World War 1 Centenary concluded

This was THE day of days. We started with “Free Time” in Ypres but with crowds already seemingly gathering we decided to go straight to the Menin Gate. and pick out a prime position so we could be as close to the ceremony as possible. Waiting there the enormity of the occasion suddenly hit us.

Pictures were being taken everywhere you looked and there was a sense of pride and also tragedy as we stood there waiting for the parade to begin with people jostling around us trying to get into an advantageous position. There were people obviously inside the Menin Gate, they were also stood on the grass verges outside it and down the streets on both sides as well as up on top of it looking from their high vantage points down the crowded streets which had thousands of people stood behind barriers in them.

I recorded the parade as they went past us into the gate and felt a great sense of occasion and also a weight of responsibility as the troops marched past. As the service began there was a deep hush throughout the watching audience both inside and outside the gate. At the end of the service thousands of poppies poured through the roof of the gate and fell to the ground in silent tribute to the fallen men that we were there to commemorate. This brought a very big lump to my throat as I struggled to hold my emotions in check.

After the service at the Menin Gate we had some free time to have lunch after which we went back to join our coach to go on an optional excursion. This excursion took in a book fare in Passchendaele village, after this we were taken for a short photo opportunity at the Canadian memorial for the brave men who stormed, and took over, Passchendaele from the Germans.

We visited a memorial erected in memory of the welsh soldiers who served in this area and also Essex Farm cemetery where we saw a memorial to the West Yorkshire Regiment and also learnt it was somewhere around here where Canadian doctor John McCrae wrote his famous poem called In Flanders Fields. Once again we also learnt of the true horror of this war as we saw a headstone for rifleman V. J. Strudwick who died on 14th January 1916 at the tender age of 15.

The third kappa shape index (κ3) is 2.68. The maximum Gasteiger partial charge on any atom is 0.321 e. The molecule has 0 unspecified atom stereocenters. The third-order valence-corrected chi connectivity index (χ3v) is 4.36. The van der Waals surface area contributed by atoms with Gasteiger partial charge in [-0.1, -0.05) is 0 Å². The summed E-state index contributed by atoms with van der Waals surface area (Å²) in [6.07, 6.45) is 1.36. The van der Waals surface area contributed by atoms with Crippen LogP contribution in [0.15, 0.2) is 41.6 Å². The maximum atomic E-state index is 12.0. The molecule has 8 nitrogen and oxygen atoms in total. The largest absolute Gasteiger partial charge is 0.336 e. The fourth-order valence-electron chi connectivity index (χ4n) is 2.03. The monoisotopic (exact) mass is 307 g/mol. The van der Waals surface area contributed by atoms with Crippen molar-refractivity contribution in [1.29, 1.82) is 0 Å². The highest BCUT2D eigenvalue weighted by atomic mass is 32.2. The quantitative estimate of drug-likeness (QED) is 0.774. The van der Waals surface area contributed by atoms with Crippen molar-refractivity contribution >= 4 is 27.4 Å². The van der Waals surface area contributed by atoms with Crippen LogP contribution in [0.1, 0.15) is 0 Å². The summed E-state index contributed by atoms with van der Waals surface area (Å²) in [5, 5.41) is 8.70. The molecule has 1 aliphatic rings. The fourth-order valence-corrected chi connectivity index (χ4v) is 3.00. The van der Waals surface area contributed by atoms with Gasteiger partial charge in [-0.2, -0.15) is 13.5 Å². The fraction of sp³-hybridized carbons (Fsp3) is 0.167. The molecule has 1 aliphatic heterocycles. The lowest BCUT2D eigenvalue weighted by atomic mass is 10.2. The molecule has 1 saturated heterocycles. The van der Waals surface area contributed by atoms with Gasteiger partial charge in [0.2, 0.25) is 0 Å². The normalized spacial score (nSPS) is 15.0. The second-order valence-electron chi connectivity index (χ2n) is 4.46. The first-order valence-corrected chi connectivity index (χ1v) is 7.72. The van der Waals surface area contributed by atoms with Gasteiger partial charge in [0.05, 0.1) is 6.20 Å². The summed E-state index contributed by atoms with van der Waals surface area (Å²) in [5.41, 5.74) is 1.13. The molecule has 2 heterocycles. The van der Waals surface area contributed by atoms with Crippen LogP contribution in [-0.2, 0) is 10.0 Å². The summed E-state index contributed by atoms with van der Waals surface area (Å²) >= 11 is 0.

We were also told of the origin of the poppy as a symbol of remembrance due to the inspiration of American lady Miss Moina Michael. We then returned to Ypres for the Last Post ceremony at the Menin Gate.

After some free time in Ypres we returned to the Menin Gate and brought a close to the day attending the Last Post Ceremony. Seeing the gate lit up as magnificently as it was in the evening gave it a new edge and impression on our conscience.

The Last Post Ceremony was also very humbling and emotional as was expected and also had a very international flavour with troops from Canada there and the music played by West Yorkshire Police Band, and also marching music from drums and bagpipes.

Tomorrow we return home from a very memorable, and extremely emotional and poignant trip. Life will always seem a little different due to this experience.

World War 1 Centenary continued

More vibrant poppies1

Poppies from around the world inside the Menin Gate

We started the day at Hooge Crator, it is a very intimate museum and café which has a very friendly atmosphere and appears to be very popular if the amount of people who were there is anything to go by.

The main visit of the day, and most emotional, was the visit to the Passchendaele Ridge and Tyne Cot Cemetery where literally thousands of soldiers are laid to rest. Walking up the middle of the cemetery looking from side to side are tragically many headstones saying A Soldier Of The Great War, Known Unto God.

When we arrived at Tyne Cot we were told about a cluster of 5 German pill boxes that stood there just below the crest of the Passchendaele Ridge. Australian troops took it off the Germans on 4th October 1917. This site got bigger in the 1920s as small battlefield cemeteries were closed down and the burials moved there, bodies recovered from the battlefields were also taken there.

It is the largest British Military cemetery in the world with 11,956 burials, over 70% of the graves are unidentified and at the rear of it is a memorial wall which carries the names of 34,888 missing soldiers.

After the visit to Tyne Cot we were then taken to see the war from a different viewpoint as we travelled to the German cemetery at Langemark. This cemetery is very simplistic in its design and is very Germanic in its appearance. It contains the bodies of almost 45,000 German troops with 25,000 of them in a mass grave as you enter the cemetery.